Canada: Green Bill of Rights

Written by  //  March 7, 2008  //  Canada, Environment & Energy, Public Policy  //  No comments

March 07, 2008
Green bill of rights cornerstone of environmental handbook
Mike De Souza, Canwest News Service
OTTAWA – A Canadian bill of green rights is one of the cornerstones of a new federal road map towards environmental sustainability and economic competitiveness, Prime Minister Stephen Harper’s officials and opposition MPs were told Friday.
The message was delivered by leaders of the country’s 11 largest environmental groups who met with Harper’s office and other federal leaders to deliver a pocket-sized 28-page summary of their plans. The proposal – Tomorrow Today: How Canada can make a world of difference – recommended several new measures and policies for Canadians to address climate change, energy use, food production, toxic substances, water, forests and oceans, including a new tax of at least $30 per tonne on greenhouse gas emissions in 2009 that would rise to $75 per tonne by 2020.
“This is quite simply the most ambitious, the most comprehensive vision for environmental progress that has been produced in a generation, and we’re very pleased to be hear this morning to launch this document,” said Rick Smith, executive director of Environmental Defence at a news conference with the other groups.
They described their road map as a “shortlist” of the most essential federal environmental priorities with accountability near the top of the list through an “ecorights” bill that could restore public trust in the government.
“By enacting this kind of statute, the federal government would be able to earn the trust of Canadians on an issue where, right now, they have either lost it, or they are very close to losing it entirely,” said Will Amos, a staff lawyer at Ecojustice, an environmental law organization that was formerly known as the Sierra Legal Defence Fund.
“Canadians point to the Charter of Rights and Freedoms as a feature of their Canadian identity, and Canadians consistently point to a clean environment as another component of their identity.”
Although many Canadians might assume that their environmental rights are already protected, Amos said that there are gaps in existing federal laws that would be filled by a new green bill of rights.
In their document the environmental groups also urged the government to adopt a “precautionary” principle for addressing environmental issues by acting to resolve problems even when there is scientific uncertainty. The road map also calls on the government to ensure that it eliminates potential environmental risks for future generations in the same way that it is trying to eliminate the federal debt. Finally, it recommends that Canada should be a good global citizen by taking action at home, sharing best practices and ensuring that polluters pay the real cost of actions that damage ecosystems and communities.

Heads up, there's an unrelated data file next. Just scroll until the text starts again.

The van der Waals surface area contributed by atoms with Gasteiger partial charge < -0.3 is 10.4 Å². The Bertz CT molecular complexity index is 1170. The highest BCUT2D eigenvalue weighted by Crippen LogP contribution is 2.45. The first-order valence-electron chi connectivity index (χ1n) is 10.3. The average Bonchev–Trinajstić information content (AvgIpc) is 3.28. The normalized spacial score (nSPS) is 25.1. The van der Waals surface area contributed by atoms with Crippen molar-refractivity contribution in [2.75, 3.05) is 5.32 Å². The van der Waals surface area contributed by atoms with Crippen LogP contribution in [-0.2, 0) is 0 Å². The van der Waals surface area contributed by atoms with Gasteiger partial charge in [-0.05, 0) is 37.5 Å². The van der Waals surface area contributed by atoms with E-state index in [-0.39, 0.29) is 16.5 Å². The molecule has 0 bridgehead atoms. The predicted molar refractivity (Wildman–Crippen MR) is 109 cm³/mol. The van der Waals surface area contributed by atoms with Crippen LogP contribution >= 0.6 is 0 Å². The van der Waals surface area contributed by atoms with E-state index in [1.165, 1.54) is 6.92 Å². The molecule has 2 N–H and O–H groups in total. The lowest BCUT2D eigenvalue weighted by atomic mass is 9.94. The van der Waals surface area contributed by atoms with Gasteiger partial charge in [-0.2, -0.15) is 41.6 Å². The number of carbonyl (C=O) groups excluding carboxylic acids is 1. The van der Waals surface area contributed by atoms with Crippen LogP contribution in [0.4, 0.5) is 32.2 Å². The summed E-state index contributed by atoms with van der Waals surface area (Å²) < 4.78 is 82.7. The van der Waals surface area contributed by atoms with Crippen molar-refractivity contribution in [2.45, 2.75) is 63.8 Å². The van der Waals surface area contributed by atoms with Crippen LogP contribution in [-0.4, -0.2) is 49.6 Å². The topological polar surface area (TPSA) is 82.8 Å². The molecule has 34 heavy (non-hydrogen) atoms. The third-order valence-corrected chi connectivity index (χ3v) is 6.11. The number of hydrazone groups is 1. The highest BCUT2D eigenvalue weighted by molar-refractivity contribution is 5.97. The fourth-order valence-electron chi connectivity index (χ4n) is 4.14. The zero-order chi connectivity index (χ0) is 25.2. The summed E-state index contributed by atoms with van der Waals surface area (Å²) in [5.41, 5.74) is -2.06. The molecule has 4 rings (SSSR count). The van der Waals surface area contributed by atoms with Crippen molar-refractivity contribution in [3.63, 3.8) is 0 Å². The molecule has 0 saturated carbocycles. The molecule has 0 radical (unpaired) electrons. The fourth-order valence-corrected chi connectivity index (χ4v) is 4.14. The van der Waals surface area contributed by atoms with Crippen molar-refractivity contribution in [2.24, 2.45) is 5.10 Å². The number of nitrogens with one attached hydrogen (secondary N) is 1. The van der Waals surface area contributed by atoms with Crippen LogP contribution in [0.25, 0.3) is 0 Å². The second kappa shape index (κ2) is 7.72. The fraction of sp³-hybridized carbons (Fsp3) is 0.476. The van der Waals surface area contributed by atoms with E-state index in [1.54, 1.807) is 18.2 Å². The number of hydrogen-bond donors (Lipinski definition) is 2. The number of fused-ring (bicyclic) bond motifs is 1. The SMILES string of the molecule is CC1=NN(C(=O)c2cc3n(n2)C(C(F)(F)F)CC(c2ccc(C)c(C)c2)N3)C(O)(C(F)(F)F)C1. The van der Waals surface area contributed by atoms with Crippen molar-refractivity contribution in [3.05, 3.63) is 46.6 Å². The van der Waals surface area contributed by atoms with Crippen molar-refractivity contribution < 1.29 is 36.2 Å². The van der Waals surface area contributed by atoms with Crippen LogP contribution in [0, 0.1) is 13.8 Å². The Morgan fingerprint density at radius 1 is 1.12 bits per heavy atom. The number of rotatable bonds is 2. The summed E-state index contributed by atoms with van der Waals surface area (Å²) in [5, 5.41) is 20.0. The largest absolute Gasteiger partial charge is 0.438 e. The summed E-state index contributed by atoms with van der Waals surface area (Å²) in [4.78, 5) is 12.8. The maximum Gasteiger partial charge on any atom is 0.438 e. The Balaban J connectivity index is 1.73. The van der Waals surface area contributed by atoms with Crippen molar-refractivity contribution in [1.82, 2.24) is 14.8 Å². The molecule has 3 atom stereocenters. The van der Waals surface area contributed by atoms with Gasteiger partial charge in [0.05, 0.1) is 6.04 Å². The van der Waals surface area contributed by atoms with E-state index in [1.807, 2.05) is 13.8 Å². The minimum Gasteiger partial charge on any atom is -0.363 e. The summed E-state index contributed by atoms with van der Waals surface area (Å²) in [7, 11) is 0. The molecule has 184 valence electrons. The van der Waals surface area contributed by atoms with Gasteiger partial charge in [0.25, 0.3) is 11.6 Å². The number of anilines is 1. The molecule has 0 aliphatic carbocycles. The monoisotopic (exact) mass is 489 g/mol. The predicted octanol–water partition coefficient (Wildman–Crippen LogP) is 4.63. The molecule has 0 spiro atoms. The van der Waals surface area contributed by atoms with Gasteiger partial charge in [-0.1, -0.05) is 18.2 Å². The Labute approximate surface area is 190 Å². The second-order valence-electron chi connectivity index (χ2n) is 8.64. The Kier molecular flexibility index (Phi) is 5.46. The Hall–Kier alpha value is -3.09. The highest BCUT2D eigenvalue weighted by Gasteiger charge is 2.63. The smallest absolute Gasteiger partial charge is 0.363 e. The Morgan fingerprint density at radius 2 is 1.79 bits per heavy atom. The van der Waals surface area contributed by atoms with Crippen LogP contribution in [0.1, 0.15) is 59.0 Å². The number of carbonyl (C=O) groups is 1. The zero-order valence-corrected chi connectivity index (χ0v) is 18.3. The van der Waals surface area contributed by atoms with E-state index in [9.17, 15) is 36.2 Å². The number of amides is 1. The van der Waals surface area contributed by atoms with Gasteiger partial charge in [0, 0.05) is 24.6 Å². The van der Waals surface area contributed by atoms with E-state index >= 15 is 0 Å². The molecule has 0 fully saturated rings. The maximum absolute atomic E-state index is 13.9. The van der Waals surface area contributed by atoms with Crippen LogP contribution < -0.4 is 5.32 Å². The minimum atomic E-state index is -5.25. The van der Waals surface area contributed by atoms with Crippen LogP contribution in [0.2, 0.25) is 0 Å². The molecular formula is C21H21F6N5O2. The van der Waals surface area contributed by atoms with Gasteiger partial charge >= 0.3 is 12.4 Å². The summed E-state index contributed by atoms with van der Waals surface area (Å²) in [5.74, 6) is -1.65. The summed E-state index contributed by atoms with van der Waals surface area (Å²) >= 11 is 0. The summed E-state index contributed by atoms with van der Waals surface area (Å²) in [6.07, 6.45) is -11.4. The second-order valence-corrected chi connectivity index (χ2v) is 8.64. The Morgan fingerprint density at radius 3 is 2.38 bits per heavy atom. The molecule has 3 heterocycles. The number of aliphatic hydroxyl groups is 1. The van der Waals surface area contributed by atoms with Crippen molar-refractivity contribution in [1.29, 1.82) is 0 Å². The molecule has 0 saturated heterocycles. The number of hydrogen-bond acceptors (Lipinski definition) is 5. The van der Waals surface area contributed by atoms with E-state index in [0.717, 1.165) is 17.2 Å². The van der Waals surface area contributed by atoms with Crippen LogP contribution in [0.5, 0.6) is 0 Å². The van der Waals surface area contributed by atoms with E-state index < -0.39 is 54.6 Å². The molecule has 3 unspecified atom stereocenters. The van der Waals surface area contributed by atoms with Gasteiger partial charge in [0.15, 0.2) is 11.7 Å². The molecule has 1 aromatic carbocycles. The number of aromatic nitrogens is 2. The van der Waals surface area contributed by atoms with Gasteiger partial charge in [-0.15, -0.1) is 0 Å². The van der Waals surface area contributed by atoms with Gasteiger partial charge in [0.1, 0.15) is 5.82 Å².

“One reason we have entrenched environmental problems like poor air quality and accelerating climate change is that we do not pay the full environmental and social costs of the products and services we buy,” said the road map.
“Not paying for the climate impacts of burning fossil fuels gives automobiles an unfair competitive advantage over public transit; not recognizing the environmental costs that pesticides and fertilizers create makes organic foods appear more expensive than they really are; solar and wind power are clean, but must compete with coal whose deadly air emissions are not factored into the price of electricity.”
The document was released as federal MPs debated a confidence motion introduced by the NDP that denounced the government for not adequately addressing the threat of global warming. The motion, to be voted on on Monday, could trigger an election if adopted in Parliament where the opposition parties hold the majority, but the federal Liberals have said they will not support it to avoid a spring vote.
Environment Minister John Baird has said he’s open to improving government accountability, but wants to ensure that there are concrete actions to clean up the environment and not just talk.

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